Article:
A large, new study has found that a common industrial cleaning fluid is associated with increased risks for developing liver and other cancers.
The study found that Scandinavian workers who were exposed to trichloroethylene (TCE) suffered from increased risks for developing liver, kidney, and cervix cancers, according to Reuters Health. Prior research has revealed that TCE causes cancer in animals when inhaled or absorbed through the skin in large quantities.
Although the World Health Organization (WHO) designated TCE a human carcinogen in October 2012, the chemical is broadly used in industry to clean machinery and is also used in some etching processes, Reuters wrote. The WHO discussed links to kidney cancer; however, prior studies have suggested that TCE is also associated with liver, kidney, cervical, and esophageal cancer and non-Hodgkin lymphoma.
The team updated and analyzed data from three prior studies conducted in Sweden, Finland, and Denmark involving 5,553 workers (1,777 of them women) with documented exposure to TCE, according to Reuters. The cancer registries were initiated in 1958 and results from urine tests tracked workers’ TCE exposure levels from 1947 to 1989. The researchers saw more liver cancer (36 seen compared to an expected 20) and cervical cancer (seven over two) cases than expected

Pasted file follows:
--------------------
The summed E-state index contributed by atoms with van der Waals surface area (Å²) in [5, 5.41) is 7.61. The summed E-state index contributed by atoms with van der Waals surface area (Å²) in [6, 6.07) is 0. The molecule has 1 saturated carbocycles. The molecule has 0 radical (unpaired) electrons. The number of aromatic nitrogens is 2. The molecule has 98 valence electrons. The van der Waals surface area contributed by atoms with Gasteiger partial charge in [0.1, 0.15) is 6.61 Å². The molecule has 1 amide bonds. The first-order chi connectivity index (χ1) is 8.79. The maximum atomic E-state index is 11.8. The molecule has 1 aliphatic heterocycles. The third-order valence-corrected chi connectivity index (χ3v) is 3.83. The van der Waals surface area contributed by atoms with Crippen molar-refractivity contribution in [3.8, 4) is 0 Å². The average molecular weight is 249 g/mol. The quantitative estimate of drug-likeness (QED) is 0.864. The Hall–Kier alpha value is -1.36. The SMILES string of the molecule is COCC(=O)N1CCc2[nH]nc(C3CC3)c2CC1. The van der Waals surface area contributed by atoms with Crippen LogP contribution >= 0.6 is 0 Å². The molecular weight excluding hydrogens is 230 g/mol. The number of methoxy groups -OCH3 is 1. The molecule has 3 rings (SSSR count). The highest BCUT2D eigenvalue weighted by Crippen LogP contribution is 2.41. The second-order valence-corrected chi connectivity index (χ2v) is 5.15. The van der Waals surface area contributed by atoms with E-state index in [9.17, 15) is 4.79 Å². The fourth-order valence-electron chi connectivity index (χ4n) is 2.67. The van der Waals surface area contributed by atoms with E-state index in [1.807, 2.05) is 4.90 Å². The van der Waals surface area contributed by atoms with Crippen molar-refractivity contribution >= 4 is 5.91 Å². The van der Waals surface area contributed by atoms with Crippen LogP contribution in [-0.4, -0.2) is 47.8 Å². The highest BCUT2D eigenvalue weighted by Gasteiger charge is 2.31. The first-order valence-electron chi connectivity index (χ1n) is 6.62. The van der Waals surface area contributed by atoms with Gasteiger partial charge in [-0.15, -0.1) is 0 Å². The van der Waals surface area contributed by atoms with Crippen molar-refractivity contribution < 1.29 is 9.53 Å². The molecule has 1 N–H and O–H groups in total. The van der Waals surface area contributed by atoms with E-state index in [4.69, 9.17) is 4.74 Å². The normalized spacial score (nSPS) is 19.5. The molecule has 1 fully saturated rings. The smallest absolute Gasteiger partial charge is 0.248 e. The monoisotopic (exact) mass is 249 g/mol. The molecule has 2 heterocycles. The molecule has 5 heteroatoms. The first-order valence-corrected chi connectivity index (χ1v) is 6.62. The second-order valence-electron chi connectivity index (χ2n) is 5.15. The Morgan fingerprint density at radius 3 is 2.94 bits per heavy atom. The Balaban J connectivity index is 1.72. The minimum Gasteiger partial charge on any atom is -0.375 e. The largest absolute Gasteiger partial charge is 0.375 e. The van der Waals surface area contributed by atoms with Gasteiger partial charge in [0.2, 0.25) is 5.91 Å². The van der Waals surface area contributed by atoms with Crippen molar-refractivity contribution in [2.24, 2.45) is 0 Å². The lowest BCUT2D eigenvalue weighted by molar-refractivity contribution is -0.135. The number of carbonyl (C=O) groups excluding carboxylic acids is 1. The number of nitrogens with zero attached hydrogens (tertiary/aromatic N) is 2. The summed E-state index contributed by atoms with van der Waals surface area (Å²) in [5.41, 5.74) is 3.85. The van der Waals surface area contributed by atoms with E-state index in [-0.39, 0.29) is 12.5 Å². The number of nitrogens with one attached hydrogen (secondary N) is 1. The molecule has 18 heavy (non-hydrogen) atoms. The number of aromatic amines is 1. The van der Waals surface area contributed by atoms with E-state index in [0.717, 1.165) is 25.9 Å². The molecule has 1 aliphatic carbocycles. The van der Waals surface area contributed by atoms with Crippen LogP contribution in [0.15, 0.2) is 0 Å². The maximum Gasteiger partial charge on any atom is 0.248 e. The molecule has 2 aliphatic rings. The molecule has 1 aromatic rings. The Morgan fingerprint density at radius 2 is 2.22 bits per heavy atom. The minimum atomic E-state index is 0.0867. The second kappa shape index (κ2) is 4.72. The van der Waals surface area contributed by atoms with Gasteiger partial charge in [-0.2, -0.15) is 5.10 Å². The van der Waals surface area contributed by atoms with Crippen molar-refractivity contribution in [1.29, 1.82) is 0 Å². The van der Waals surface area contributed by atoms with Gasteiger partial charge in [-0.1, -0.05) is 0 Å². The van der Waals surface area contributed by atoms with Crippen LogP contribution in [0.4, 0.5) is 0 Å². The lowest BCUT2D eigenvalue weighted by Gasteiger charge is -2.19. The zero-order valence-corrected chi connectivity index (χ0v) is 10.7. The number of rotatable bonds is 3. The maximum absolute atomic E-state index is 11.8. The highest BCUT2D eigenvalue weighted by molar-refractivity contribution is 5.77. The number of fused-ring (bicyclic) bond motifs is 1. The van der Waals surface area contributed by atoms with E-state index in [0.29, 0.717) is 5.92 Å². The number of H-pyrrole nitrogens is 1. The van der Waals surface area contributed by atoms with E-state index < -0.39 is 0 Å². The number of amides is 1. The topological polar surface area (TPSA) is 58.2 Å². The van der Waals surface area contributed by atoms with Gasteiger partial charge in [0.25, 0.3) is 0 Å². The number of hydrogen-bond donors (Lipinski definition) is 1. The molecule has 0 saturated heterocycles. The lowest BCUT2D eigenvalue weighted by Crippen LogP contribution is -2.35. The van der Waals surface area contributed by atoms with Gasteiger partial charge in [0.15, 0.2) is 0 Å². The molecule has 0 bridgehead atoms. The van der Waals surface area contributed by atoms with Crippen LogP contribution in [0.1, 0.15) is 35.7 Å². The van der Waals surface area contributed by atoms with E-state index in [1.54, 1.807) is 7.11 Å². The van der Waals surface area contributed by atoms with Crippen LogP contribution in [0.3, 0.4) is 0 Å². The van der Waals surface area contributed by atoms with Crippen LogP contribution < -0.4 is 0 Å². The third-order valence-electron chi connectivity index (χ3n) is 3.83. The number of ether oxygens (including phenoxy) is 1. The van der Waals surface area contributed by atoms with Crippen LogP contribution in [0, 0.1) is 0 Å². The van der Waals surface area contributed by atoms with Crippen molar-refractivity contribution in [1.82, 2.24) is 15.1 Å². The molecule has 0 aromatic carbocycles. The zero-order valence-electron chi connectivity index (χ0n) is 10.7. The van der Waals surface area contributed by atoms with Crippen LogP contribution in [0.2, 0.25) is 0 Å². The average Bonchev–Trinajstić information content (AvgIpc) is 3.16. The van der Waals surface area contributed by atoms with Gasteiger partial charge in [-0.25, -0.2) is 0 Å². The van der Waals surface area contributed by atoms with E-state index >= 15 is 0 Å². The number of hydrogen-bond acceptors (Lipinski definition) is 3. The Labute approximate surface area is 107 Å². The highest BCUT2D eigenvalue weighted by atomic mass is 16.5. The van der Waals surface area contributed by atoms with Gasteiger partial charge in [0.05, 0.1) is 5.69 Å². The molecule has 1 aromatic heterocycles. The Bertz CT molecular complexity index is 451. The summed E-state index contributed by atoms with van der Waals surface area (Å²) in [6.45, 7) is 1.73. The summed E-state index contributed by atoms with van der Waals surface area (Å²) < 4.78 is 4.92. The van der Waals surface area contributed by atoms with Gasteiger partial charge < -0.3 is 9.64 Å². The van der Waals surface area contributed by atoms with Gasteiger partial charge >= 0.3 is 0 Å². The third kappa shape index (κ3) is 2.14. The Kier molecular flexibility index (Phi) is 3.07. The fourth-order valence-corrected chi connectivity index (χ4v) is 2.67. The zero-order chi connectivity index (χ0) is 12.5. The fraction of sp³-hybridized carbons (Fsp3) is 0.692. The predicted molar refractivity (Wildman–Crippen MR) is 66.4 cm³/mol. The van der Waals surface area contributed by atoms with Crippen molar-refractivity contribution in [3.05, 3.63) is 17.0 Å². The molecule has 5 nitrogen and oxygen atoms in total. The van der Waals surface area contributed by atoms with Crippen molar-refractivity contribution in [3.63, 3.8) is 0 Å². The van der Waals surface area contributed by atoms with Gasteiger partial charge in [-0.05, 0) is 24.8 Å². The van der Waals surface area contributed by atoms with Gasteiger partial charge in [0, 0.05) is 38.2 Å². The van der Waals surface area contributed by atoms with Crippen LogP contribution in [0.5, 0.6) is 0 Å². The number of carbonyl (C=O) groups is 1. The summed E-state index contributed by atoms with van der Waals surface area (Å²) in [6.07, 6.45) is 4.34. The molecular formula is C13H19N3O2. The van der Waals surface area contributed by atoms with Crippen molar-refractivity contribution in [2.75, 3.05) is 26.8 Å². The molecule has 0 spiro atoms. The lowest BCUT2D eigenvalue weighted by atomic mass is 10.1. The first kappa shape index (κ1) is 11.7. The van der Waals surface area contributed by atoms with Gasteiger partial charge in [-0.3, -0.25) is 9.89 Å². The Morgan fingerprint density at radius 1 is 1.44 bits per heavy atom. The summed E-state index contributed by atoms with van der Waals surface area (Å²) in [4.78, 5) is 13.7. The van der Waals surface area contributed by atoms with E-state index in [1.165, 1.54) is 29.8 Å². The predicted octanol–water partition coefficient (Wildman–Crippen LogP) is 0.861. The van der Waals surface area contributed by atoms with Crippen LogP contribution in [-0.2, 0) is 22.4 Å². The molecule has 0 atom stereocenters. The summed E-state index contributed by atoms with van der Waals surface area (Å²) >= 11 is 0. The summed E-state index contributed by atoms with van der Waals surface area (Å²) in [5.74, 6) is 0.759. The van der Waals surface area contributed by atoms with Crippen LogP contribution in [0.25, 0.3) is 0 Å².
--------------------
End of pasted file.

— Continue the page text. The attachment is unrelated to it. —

TCE is used in the United States—the Occupational Safety and Health Administration (OSHA) regulates TCE levels in the workplace—as an intermediate step in refrigerant chemical production, as well as a solvent to clean metal parts, Reuters explained.
TCE can be inhaled or absorbed through the skin. TCE drinking and bathing water contamination has been the focus of a number of lawsuits in the U.S.
Increased risks for Parkinson’s disease have been linked to TCE. Parkinson’s disease is a progressive, degenerative central nervous system disorder that typically affects motor skills and speech, among other functions and, while not fatal, complications can be deadly. The cause is unknown and there is no cure. The researchers found that exposure to TCE was associated with a significantly increased risk of Parkinson’s disease.
In fact, the researchers found a massive six-fold increased risk for developing Parkinson’s in people exposed to TCE in the workplace. And, although mostly banned worldwide, TCE continues to be used as a degreaser.
Before its ban, TCE was used in paints, glue, carpet cleaners, and dry-cleaning solutions. The chemical was banned in the food and pharmaceutical industries in most areas of the world the 1970s. In 1997, TCE was banned as an anesthetic, skin disinfectant, grain fumigant, and coffee decaffeinater in the U.S.
Another study found that exposure in the workplace to certain solvents has been linked to heart birth defects.